For readers unaware, this post is a follow up on my SBL paper abstract examining the semantics of ὑδροποτέω/ὑδροπότης. It might be worthwhile to quickly read through it in order to understand my thesis for this paper.
The following here is my very rather free translation of Xenophon Cyropaedia 6.2.25-29 This is Xenophon’s more or less fictional biography of Cyrus the Great (even back them, people just loved historical fiction).
In this short section, Cyrus is giving a speech to his army with advice about how they will be able to make their journey to war against the enemy. The difficulty is that both sides in the war have pillaged and raided the land that is between them. There isn’t much left to survive on. And that means they need to bring their own food and, more importantly for the Persians, they need to bring their own alcohol. Apparently Xenophon imagined these guys as particularly heavy drinkers. The 15-day march without wine would only result in an army with delirium tremens: alcohol withdrawal. That isn’t a pleasant experience according to Wikipedia:
The main symptoms of delirium tremens are nightmares, agitation, global confusion, disorientation, visual and auditory hallucinations, tactile hallucinations, fever, high blood pressure, heavy sweating, and other signs of autonomic hyperactivity (fast heart rate and high blood pressure). These symptoms may appear suddenly, but typically develop two to three days after the stopping of heavy drinking, being worst on the fourth or fifth day. Also, these “symptoms are characteristically worse at night”.
But never fear for this intrepid force. Good King Cyrus has a plan.
Friends and allies, our bodies and spirits as well as the weaponry, that we will be obliged to put to use, are fully prepared And now for the march, we must gather together twenty days’ worth of provisions for ourselves and our animals. For in organizing our expedition, I find there will be over fifteen days in the journey where we will not be able to find any provisions at all: everything has been made away with. The enemy took all they could, then we took what was left. So we must pack up plenty of food for ourselves. Otherwise, we will not be able live, much less fight.
Now as for wine: each person should only bring as much as necessary to drink until we become ὑδροποτεῖν. The majority of the march will involve regions without wine. So all the wine we could possibly carry wouldn’t be enough, even if we brought the greatest possible quantity. This means that when we finally run out of wine, if we do not want to fall delirious, this is what we must do. Let is now start drinking water (note: πίνειν ὕδωρ, not ὑδροποτεῖν) at our meals immediately, so that by doing so we will not need to dramatically change our lifestyle. A person eating barley cakes, eats a meal of ready-pressed cakes then moistened with water and whoever eats wheat, mixes the food with water. And any boiled food is liberally prepared with plenty of water. So then, after a meal of grain, were we to drink wine, our spirits would still be content even not having as much. But as time went on, we would need to also gradually reduce the amount we have after dinner such that we do not realize that we have become ὑδροπόται. A slow transition will help anyone’s natural tendencies to bear with the changes. God, even, teaches that by leading us gradually out of the winter in order to endure the burning heat of summer and then from the heat of summer to the rigor of winter. We should imitate him and achieve the state we would have attained had we changed our drinking behavior well before this.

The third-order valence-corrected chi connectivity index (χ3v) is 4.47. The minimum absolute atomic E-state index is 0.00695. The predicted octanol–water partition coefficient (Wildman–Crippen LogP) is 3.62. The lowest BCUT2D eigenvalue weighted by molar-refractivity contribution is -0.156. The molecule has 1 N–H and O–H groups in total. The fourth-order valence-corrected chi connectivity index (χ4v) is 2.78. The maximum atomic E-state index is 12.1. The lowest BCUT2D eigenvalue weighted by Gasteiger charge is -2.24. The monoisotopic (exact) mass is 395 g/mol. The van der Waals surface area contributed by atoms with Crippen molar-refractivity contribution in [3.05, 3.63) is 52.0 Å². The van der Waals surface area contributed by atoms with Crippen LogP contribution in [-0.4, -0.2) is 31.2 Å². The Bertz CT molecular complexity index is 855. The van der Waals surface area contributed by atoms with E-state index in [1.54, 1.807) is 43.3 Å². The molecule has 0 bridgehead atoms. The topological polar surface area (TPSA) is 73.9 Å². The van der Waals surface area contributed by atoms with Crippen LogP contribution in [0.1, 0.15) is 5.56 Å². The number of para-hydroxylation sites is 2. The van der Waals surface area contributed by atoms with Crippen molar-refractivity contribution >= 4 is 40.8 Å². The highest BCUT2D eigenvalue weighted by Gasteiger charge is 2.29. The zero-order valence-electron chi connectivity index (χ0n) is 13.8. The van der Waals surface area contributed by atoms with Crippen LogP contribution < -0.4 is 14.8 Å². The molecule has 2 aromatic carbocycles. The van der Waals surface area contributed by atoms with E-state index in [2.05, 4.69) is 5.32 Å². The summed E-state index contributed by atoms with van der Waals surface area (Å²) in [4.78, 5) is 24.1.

ἄνδρες σύμμαχοι, αἱ μὲν ψυχαὶ καὶ τὰ σώματα καὶ τὰ ὅπλα οἷς δεήσει χρῆσθαι ἐκ πολλοῦ ἡμῖν σὺν θεῷ παρεσκεύασται· νῦν δὲ τὰ ἐπιτήδεια δεῖ εἰς τὴν ὁδὸν συσκευάζεσθαι αὐτοῖς τε ἡμῖν καὶ ὁπόσοις τετράποσι χρώμεθα μὴ μεῖον ἢ εἴκοσιν ἡμερῶν. ἐγὼ γὰρ λογιζόμενος εὑρίσκω πλέον ἢ πεντεκαίδεκα ἡμερῶν ἐσομένην ὁδόν, ἐν ᾗ οὐδὲν εὑρήσομεν τῶν ἐπιτηδείων· ἀνεσκεύασται γὰρ τὰ μὲν ὑφʼ ἡμῶν, τὰ δʼ ὑπὸ τῶν πολεμίων ὅσα ἐδύναντο.  συσκευάζεσθαι οὖν χρὴ σῖτον μὲν ἱκανόν· ἄνευ γὰρ τούτου οὔτε μάχεσθαι οὔτε ζῆν δυναίμεθʼ ἄν·
οἶνον δὲ τοσοῦτον ἕκαστον ἔχειν χρὴ ὅσος ἱκανὸς ἔσται ἐθίσαι ἡμᾶς αὐτοὺς ὑδροποτεῖν· πολλὴ γὰρ ἔσται τῆς ὁδοῦ ἄοινος, εἰς ἣν οὐδʼ ἂν πάνυ πολὺν οἶνον συσκευασώμεθα, διαρκέσει.  ὡς οὖν μὴ ἐξαπίνης ἄοινοι γενόμενοι νοσήμασι περιπίπτωμεν, ὧδε χρὴ ποιεῖν· ἐπὶ μὲν τῷ σίτῳ νῦν εὐθὺς ἀρχώμεθα πίνειν ὕδωρ· τοῦτο γὰρ ἤδη ποιοῦντες ουʼ πολὺ μεταβαλοῦμεν.  καὶ γὰρ ὅστις ἀλφιτοσιτεῖ, ὕδατι μεμαγμένην ἀεὶ τὴν μᾶζαν ἐσθίει, καὶ ὅστις ἀρτοσιτεῖ, ὕδατι δεδευμένον τὸν ἄρτον, καὶ τὰ ἑφθὰ δὲ πάντα μεθʼ ὕδατος τοῦ πλείστου ἐσκεύασται. μετὰ δὲ τὸν σῖτον ἐὰν οἶνον ἐπιπίνωμεν, οὐδὲν μεῖον ἔχουσα ἡ ψυχὴ ἀναπαύσεται.  ἔπειτα δὲ καὶ τοῦ μετὰ δεῖπνον ἀφαιρεῖν χρή, ἔστʼ ἂν λάθωμεν ὑδροπόται γενόμενοι. ἡ γὰρ κατὰ μικρὸν παράλλαξις πᾶσαν ποιεῖ φύσιν ὑποφέρειν τὰς μεταβολάς· διδάσκει δὲ καὶ ὁ θεός, ἀπάγων ἡμᾶς κατὰ μικρὸν ἔκ τε τοῦ χειμῶνος εἰς τὸ ἀνέχεσθαι ἰσχυρὰ θάλπη ἔκ τε τοῦ θάλπους εἰς τὸν ἰσχυρὸν χειμῶνα· ὃν χρὴ μιμουμένους εἰς ὃ δεῖ ἐλθεῖν προειθισμένους ἡμᾶς ἀφικνεῖσθαι.
Now, perhaps ὑδροποτεῖν and ὑδροπότης mean ‘drink water’ and ‘waterdrinker’. But this passage has clear contrastive examples between ὑδροποτεῖν and πίνειν ὕδωρ. Moreover, the larger context implies a much more complex college of socio-cultural knowledge, and it all revolves around alcohol and abstinence.